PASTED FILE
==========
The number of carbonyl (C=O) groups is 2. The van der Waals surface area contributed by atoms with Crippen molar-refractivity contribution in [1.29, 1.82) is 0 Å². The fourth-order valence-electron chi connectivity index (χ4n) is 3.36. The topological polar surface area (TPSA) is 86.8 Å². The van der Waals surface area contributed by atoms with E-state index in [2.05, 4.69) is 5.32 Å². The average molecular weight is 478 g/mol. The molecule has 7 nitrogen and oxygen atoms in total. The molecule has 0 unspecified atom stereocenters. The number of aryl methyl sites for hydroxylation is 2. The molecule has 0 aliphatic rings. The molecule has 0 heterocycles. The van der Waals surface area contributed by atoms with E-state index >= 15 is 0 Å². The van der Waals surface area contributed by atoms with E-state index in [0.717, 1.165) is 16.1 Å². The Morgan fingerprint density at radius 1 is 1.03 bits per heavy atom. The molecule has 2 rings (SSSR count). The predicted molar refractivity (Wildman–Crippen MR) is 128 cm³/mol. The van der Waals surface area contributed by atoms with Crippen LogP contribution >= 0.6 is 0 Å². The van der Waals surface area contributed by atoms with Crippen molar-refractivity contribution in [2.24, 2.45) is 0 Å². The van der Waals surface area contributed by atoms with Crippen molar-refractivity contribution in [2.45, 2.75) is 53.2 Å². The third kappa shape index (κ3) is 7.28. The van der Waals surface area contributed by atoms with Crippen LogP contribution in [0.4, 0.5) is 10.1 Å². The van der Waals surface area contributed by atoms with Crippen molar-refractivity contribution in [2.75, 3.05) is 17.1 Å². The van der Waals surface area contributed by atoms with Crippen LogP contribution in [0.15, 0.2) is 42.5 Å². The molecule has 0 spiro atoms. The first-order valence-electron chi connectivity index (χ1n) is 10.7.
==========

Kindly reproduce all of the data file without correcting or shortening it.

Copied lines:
The number of carbonyl (C=O) groups is 2. The van der Waals surface area contributed by atoms with Crippen molar-refractivity contribution in [1.29, 1.82) is 0 Å². The fourth-order valence-electron chi connectivity index (χ4n) is 3.36. The topological polar surface area (TPSA) is 86.8 Å². The van der Waals surface area contributed by atoms with E-state index in [2.05, 4.69) is 5.32 Å². The average molecular weight is 478 g/mol. The molecule has 7 nitrogen and oxygen atoms in total. The molecule has 0 unspecified atom stereocenters. The number of aryl methyl sites for hydroxylation is 2. The molecule has 0 aliphatic rings. The molecule has 0 heterocycles. The van der Waals surface area contributed by atoms with E-state index >= 15 is 0 Å². The van der Waals surface area contributed by atoms with E-state index in [0.717, 1.165) is 16.1 Å². The Morgan fingerprint density at radius 1 is 1.03 bits per heavy atom. The molecule has 2 rings (SSSR count). The predicted molar refractivity (Wildman–Crippen MR) is 128 cm³/mol. The van der Waals surface area contributed by atoms with Crippen LogP contribution >= 0.6 is 0 Å². The van der Waals surface area contributed by atoms with Crippen molar-refractivity contribution in [2.24, 2.45) is 0 Å². The van der Waals surface area contributed by atoms with Crippen molar-refractivity contribution in [2.45, 2.75) is 53.2 Å². The third kappa shape index (κ3) is 7.28. The van der Waals surface area contributed by atoms with Crippen LogP contribution in [0.4, 0.5) is 10.1 Å². The van der Waals surface area contributed by atoms with Crippen molar-refractivity contribution in [2.75, 3.05) is 17.1 Å². The van der Waals surface area contributed by atoms with Crippen LogP contribution in [0.15, 0.2) is 42.5 Å². The molecule has 0 spiro atoms. The first-order valence-electron chi connectivity index (χ1n) is 10.7.